Starting the Sustainable Catchments project
Well done to all the finalists who took part in the Water Challenge Geovation Camp held at Ordnance Survey over the weekend 4-6 March. The finalists had been selected as the best ideas entered to our Geovation Challenge to tackle problems associated with improving water use in Britain sustainably. Dr Steve Buss is an environmental scientist, based in Shrewsbury. A hydrogeologist by training, his professional interests also include spatial modelling and Python programming. In the Sustainable Catchments team Steve works alongside Mark Fermor, Chairman of the Geosmart Information Group.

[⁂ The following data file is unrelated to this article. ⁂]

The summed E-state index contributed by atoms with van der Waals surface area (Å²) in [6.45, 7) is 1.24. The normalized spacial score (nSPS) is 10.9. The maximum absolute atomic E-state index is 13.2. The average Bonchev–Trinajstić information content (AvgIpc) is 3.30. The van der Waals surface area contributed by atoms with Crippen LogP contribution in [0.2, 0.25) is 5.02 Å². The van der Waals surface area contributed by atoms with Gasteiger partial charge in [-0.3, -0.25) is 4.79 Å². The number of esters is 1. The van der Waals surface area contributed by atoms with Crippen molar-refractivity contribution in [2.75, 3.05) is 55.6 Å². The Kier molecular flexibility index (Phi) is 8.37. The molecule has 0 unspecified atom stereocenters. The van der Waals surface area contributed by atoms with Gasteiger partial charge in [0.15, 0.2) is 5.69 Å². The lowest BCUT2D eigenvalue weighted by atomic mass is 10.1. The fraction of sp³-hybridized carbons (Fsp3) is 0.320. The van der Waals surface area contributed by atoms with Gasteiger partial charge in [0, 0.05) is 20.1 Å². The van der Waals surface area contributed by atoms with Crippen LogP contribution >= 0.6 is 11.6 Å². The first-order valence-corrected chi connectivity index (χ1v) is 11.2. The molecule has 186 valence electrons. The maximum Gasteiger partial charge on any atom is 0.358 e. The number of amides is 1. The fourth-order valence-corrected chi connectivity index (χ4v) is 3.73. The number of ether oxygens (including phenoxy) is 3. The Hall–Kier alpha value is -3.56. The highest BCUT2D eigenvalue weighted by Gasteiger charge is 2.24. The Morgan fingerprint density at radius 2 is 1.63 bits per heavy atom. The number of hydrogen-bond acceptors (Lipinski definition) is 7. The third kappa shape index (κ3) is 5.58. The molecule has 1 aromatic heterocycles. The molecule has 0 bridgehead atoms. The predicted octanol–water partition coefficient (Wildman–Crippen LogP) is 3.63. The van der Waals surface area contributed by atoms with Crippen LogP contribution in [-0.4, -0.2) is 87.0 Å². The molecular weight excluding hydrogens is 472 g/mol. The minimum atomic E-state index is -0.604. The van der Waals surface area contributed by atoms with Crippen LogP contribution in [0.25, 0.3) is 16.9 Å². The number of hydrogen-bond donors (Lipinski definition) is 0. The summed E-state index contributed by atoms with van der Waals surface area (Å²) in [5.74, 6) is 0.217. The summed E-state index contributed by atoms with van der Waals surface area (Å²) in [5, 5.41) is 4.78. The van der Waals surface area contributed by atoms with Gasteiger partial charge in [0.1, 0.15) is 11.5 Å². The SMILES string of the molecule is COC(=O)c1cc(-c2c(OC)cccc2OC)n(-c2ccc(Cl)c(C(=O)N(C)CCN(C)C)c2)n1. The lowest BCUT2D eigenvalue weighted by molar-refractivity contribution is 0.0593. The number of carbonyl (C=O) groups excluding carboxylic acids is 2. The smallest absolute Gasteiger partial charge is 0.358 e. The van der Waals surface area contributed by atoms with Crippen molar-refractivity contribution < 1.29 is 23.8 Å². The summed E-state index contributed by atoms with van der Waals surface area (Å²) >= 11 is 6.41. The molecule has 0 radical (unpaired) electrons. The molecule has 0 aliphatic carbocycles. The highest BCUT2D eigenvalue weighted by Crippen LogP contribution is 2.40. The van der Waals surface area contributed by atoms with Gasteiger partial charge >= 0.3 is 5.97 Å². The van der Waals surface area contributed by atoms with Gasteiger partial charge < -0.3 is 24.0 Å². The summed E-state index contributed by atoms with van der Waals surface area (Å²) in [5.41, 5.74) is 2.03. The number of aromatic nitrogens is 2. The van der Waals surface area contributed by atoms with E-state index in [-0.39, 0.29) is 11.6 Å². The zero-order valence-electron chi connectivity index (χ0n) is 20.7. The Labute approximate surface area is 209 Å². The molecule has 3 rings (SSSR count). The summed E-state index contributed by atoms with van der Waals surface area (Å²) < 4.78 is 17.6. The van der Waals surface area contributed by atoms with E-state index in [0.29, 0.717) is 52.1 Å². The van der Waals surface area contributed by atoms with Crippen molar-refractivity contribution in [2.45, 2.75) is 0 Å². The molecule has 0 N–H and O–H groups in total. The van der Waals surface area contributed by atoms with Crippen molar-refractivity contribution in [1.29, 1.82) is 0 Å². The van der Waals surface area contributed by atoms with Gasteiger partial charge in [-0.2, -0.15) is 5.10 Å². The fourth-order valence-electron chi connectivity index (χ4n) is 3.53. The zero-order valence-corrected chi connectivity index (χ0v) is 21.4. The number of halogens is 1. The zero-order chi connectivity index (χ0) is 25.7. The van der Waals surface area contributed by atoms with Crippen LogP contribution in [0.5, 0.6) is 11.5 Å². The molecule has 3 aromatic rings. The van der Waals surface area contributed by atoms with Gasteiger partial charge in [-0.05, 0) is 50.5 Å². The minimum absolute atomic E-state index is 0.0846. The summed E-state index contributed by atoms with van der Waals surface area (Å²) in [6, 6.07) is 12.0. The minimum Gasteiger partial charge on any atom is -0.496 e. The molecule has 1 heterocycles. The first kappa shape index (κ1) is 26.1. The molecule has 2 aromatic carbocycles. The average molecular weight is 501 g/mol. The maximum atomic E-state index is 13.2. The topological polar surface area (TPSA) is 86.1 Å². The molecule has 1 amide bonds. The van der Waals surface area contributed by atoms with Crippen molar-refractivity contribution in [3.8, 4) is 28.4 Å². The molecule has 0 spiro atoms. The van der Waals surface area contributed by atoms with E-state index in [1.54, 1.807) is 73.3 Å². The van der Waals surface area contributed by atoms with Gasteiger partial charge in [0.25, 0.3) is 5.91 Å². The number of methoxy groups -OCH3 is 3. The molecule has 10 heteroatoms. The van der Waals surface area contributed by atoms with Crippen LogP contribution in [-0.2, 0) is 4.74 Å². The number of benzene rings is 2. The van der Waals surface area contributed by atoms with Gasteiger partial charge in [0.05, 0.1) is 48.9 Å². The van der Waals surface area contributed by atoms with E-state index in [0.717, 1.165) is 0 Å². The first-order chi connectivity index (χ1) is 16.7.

I had been following the Geovation Programme for some time on Twitter and previous challenges excited me but weren’t in my field. As the Water Challenge was launched, in Winter 2015/16, northern England and Scotland were experiencing devastating floods. Many commentators and organisations, including Defra and the Environment Agency, started to come around to the idea that flooding could be mitigated by changing the way that we use land in the catchments upstream of vulnerable communities.